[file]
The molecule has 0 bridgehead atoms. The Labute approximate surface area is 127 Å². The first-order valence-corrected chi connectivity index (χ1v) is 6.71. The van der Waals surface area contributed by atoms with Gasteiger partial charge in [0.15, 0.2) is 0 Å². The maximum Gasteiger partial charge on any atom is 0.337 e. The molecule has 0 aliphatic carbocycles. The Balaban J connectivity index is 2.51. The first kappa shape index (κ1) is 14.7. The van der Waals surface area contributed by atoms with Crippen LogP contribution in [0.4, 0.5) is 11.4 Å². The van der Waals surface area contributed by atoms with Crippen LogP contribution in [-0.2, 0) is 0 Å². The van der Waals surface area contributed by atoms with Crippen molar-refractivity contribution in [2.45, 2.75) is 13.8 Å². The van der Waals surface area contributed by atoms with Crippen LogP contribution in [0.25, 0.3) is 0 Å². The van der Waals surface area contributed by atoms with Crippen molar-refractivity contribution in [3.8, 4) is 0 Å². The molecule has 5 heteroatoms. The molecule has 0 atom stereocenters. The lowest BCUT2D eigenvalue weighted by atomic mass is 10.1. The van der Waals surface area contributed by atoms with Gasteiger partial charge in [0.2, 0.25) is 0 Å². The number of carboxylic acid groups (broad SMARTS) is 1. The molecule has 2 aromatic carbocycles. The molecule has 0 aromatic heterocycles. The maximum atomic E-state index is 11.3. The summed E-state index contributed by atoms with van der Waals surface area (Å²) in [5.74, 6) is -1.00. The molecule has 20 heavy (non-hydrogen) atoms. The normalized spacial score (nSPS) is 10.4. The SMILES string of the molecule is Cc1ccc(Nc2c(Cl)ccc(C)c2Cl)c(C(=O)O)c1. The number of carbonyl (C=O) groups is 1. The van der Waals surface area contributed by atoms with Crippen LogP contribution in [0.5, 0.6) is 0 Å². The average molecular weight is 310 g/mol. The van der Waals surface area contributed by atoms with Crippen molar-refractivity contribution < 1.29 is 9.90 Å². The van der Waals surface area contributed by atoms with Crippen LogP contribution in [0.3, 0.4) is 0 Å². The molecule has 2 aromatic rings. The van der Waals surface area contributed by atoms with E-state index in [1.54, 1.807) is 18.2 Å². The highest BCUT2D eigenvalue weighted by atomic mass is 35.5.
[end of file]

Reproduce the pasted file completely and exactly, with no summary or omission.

The molecule has 0 bridgehead atoms. The Labute approximate surface area is 127 Å². The first-order valence-corrected chi connectivity index (χ1v) is 6.71. The van der Waals surface area contributed by atoms with Gasteiger partial charge in [0.15, 0.2) is 0 Å². The maximum Gasteiger partial charge on any atom is 0.337 e. The molecule has 0 aliphatic carbocycles. The Balaban J connectivity index is 2.51. The first kappa shape index (κ1) is 14.7. The van der Waals surface area contributed by atoms with Crippen LogP contribution in [0.4, 0.5) is 11.4 Å². The van der Waals surface area contributed by atoms with Crippen LogP contribution in [-0.2, 0) is 0 Å². The van der Waals surface area contributed by atoms with Crippen molar-refractivity contribution in [2.45, 2.75) is 13.8 Å². The van der Waals surface area contributed by atoms with Crippen LogP contribution in [0.25, 0.3) is 0 Å². The van der Waals surface area contributed by atoms with Crippen molar-refractivity contribution in [3.8, 4) is 0 Å². The molecule has 5 heteroatoms. The molecule has 0 atom stereocenters. The lowest BCUT2D eigenvalue weighted by atomic mass is 10.1. The van der Waals surface area contributed by atoms with Gasteiger partial charge in [0.2, 0.25) is 0 Å². The number of carboxylic acid groups (broad SMARTS) is 1. The molecule has 2 aromatic carbocycles. The molecule has 0 aromatic heterocycles. The maximum atomic E-state index is 11.3. The summed E-state index contributed by atoms with van der Waals surface area (Å²) in [5.74, 6) is -1.00. The molecule has 20 heavy (non-hydrogen) atoms. The normalized spacial score (nSPS) is 10.4. The SMILES string of the molecule is Cc1ccc(Nc2c(Cl)ccc(C)c2Cl)c(C(=O)O)c1. The number of carbonyl (C=O) groups is 1. The van der Waals surface area contributed by atoms with Crippen LogP contribution in [0.5, 0.6) is 0 Å². The average molecular weight is 310 g/mol. The van der Waals surface area contributed by atoms with Crippen molar-refractivity contribution < 1.29 is 9.90 Å². The van der Waals surface area contributed by atoms with Crippen LogP contribution in [0.3, 0.4) is 0 Å². The molecule has 2 aromatic rings. The van der Waals surface area contributed by atoms with E-state index in [1.54, 1.807) is 18.2 Å². The highest BCUT2D eigenvalue weighted by atomic mass is 35.5.